That promotion likely wasn't a coincidence and based on taste alone – despite what has now been said about the athlete's affinity for Bud Light. According to Beer Business Daily, Manning owns a stake of two Anheuser-Bush distributors in his native Louisiana.

Still is was that prime-time opportunity that Manning seemingly overlooked that caused Harris pause.

"Manning could have said a lot of other things that would have made him a more noble role model for the millions of young people watching the game," Harris wrote. "It is a shame when the heroes of America's youth squander an opportunity to say something positive and wholesome."

Harris also took exception to Manning's reference to "the man upstairs."

"Supposedly this is a reference to God, but does it reflect the respect and reverence we are to have for the One who is the Sovereign of the universe, the One in whom we live and move and have our being – the Creator, the Sustainer, and our Redeemer through His Son, the Lord Jesus Christ?" he asked.

While the Georgia Baptist editor is not alone in his musings about missed opportunities, others on social media have suggested that the highly esteemed NFL player has contributed to substance abuse and served as a poor example to those who wouldn't want alcohol listed as a priority for celebrating a major event – especially when there are young people watching.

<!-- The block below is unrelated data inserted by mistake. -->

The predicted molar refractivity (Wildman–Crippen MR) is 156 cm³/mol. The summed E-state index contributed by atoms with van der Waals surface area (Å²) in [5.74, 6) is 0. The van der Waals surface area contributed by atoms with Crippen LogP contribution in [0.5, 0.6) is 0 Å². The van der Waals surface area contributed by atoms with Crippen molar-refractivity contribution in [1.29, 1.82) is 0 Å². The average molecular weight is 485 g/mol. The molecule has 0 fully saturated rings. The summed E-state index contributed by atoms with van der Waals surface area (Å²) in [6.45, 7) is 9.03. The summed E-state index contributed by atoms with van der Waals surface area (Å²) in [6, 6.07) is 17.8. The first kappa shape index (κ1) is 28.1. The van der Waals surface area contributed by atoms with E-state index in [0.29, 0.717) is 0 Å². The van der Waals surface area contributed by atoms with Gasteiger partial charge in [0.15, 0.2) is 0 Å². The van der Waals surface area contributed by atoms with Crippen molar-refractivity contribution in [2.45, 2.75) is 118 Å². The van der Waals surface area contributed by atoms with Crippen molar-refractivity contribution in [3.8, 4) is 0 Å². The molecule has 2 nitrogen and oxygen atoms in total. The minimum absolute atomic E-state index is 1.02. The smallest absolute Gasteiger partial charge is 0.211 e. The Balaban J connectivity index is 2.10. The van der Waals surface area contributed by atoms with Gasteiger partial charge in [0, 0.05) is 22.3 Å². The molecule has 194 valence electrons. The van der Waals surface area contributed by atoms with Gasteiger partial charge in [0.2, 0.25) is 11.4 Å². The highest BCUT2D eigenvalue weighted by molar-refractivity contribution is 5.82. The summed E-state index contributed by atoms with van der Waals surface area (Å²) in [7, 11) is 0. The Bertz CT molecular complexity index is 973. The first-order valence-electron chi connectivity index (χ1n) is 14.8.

Still others have said since he has all but announced retirement, it is to be expected that he can now freely endorse alcoholic beverages and that should not weaken his Christian commitment, either.


A well-circulated article on social media, "Peyton Manning Shares the Shocking Reason Why He Loves Jesus, Drinks Beer, & Won't Pray to Win," published by Faith It, includes an excerpt from the athlete's own 2000 autobiography, "Manning," which gives insight into his consumption of alcohol.

After talking about his number one priority being his faith, with football being a distant fourth after family and friends – with alcohol nowhere on the list – Manning launched into a talk about players who are demonstrative about their faith inasmuch as pointing to Heaven after scoring a touchdown.

And then the 30-something NFL great, who shared about making a commitment to Jesus Christ when he was 13, writes about beer.

"Somebody sees you drinking a beer, which I do, and they think, 'Hmmmm, Peyton says he's this, that, or the other, and there he is drinking alcohol. What's that all about?'